Rodgers orders Suarez to apologize
Luis Suarez must apologize to his Liverpool teammates and the club before he can be reintegrated into the squad, according to Brendan Rodgers.
The Uruguay international has been made to train on his own as the Reds boss was unhappy with the attitude he has shown recently, which culminated with interviews earlier this week in which he claimed the club had reneged on a deal to allow him to leave this summer.
That upset Rodgers and he has isolated the 26-year-old, who owner John Henry has said will not be sold to Arsenal despite the Gunners' bid of £40,000,001.
Suarez is suspended for the first six matches of the season as his ban for biting Chelsea's Branislav Ivanovic is carried over, but even if he does not leave in the current transfer window there are still bridges to be repaired.
"Initially there will be a recognition that (there needs to be) an apology to his teammates and the club," said Rodgers when asked what Suarez needed to do next. "I have seen him over a period of time I know it is not the Luis Suarez we know and I have to protect the fans and the players because they deserve more than that."
Rodgers added: "He is a world-class striker and when he is committed the cause we will welcome him back with open arms. He has spent some days working on his own. The group has been separate to that and working very hard. When he is back from his international trip (Suarez will travel to Japan with Uruguay in midweek), we will assess it from there."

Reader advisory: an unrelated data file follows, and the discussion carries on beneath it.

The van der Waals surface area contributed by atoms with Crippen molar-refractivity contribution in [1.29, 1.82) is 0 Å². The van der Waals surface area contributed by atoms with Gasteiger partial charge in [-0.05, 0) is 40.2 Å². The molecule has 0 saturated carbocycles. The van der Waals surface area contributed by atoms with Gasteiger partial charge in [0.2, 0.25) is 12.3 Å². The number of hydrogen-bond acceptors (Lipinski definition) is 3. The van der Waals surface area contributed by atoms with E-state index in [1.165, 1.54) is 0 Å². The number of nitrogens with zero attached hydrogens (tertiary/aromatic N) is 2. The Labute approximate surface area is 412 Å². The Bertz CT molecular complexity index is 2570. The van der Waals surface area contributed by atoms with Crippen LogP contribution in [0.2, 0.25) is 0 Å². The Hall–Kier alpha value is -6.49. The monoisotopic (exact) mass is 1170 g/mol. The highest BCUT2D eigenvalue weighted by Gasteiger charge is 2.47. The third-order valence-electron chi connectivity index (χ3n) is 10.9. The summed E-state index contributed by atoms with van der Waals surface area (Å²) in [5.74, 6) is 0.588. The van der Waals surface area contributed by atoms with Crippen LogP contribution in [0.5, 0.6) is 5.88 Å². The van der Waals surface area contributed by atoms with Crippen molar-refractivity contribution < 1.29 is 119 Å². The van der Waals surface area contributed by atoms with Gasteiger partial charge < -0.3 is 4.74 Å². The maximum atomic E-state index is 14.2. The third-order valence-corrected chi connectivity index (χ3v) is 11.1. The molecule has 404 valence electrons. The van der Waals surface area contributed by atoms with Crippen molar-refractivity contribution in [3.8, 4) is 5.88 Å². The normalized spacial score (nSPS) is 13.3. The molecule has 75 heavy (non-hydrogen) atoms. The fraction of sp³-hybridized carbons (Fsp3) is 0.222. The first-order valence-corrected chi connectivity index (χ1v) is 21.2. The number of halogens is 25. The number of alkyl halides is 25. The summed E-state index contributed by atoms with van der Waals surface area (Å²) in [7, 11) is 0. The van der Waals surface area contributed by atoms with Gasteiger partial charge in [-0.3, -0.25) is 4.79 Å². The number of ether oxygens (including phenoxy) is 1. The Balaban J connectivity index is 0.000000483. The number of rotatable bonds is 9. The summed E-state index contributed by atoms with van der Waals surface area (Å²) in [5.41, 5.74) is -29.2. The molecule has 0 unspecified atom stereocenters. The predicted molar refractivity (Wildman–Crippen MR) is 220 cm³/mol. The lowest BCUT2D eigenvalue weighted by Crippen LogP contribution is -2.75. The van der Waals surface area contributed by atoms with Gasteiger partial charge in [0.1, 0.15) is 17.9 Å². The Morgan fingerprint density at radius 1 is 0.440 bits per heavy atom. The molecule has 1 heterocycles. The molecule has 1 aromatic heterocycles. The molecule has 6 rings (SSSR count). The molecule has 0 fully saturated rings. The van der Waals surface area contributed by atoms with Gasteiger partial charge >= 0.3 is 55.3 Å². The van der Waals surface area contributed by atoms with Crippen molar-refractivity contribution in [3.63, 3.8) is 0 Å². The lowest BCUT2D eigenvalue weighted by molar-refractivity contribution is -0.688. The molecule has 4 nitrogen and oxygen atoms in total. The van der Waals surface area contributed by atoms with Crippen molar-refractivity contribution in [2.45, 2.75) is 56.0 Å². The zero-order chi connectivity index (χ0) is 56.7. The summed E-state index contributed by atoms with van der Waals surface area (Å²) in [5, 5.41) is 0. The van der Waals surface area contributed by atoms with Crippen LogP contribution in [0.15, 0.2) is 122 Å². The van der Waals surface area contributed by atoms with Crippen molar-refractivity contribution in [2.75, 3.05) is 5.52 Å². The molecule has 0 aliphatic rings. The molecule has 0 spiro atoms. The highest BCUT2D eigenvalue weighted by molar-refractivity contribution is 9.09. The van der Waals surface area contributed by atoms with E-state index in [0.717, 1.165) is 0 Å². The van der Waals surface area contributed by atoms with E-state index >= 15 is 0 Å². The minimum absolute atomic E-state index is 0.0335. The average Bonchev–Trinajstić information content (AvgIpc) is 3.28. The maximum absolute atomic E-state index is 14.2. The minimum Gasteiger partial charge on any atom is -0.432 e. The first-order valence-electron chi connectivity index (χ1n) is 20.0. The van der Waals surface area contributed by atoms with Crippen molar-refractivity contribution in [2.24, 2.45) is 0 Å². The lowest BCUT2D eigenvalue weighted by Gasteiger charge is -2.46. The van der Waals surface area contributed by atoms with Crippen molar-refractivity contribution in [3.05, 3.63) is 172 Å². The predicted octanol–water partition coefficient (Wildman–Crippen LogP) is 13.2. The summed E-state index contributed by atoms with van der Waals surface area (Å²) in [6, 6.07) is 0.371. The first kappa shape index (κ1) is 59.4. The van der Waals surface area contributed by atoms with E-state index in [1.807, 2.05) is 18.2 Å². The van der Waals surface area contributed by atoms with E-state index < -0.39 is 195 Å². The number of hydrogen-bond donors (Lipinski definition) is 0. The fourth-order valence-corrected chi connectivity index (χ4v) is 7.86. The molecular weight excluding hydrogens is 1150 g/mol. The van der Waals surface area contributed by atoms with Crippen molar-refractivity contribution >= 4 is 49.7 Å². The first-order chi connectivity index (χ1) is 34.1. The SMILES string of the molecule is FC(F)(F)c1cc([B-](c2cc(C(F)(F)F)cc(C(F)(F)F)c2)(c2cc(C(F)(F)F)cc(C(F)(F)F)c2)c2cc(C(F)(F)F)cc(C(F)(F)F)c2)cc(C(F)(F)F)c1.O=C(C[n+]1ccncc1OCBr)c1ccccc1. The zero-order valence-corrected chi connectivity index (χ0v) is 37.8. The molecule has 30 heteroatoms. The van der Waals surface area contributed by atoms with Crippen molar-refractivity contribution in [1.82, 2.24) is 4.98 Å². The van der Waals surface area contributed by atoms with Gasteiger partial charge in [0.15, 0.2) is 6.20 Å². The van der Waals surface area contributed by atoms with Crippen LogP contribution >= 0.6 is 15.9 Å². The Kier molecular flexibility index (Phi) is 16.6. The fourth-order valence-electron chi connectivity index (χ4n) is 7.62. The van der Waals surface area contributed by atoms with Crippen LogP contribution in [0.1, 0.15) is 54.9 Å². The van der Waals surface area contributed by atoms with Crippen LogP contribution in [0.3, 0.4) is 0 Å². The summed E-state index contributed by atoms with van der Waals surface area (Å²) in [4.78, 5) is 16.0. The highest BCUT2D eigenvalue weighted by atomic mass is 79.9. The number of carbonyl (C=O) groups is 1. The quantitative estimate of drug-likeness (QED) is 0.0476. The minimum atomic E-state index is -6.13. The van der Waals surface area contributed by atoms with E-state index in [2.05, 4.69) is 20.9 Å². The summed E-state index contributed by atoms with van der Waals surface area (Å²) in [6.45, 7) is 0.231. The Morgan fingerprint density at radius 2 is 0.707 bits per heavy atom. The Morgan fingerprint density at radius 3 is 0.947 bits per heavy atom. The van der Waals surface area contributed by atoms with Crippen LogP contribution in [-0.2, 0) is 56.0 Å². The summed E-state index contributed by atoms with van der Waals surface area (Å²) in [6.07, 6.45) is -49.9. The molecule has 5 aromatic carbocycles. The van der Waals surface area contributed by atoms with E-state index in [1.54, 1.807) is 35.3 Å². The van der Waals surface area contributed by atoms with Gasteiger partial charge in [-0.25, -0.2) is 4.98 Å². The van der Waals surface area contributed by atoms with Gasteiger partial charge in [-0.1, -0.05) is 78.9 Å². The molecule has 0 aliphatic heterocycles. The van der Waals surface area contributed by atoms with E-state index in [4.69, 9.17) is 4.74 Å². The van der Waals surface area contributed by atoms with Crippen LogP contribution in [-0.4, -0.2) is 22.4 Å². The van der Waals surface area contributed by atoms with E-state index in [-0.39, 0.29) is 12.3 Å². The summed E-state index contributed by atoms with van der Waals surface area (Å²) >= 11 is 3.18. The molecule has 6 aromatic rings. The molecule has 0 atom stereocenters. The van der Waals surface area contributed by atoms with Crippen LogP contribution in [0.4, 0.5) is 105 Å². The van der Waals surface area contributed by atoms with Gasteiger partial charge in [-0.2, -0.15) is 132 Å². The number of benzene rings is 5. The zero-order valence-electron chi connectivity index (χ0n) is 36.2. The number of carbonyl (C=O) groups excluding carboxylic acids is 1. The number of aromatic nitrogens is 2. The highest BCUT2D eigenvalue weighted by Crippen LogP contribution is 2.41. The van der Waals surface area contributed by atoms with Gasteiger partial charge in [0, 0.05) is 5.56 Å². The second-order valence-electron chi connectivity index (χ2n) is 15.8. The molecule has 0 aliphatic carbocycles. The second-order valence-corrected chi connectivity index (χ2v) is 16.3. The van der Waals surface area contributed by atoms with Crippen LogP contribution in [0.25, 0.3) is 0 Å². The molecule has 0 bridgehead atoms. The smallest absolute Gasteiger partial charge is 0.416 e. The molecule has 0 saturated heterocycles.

Henry and Rodgers have been unequivocal in their stance on Suarez and the manager stressed that would not change. "I spoke with John when we were in Norway in the week and we are pretty much on the same page," Rodgers added. We are adamant he won't go to Arsenal and we want to keep him."
Aside from the contract issue, another area of football governance of concern to Henry is the Financial Fair Play (FFP) regulations formulated by UEFA in recent years. FFP has been designed to bring clubs' spending more in line with their incomes but with Paris Saint-Germain, Monaco, Chelsea and Manchester City still spending lavishly with the help of wealthy benefactors, the Boston Red Sox owner does not believe the regulations are working.
"I've talked a lot about Financial Fair Flay, especially in England and Europe," he continued. "I knew well about the financial problems football has when I took over Liverpool. It does not look like FFP works. I am very unhappy that they have not taken seriously the rules, and it's also frustrating that UEFA have not done so. They need to address the problem. It should have worked better."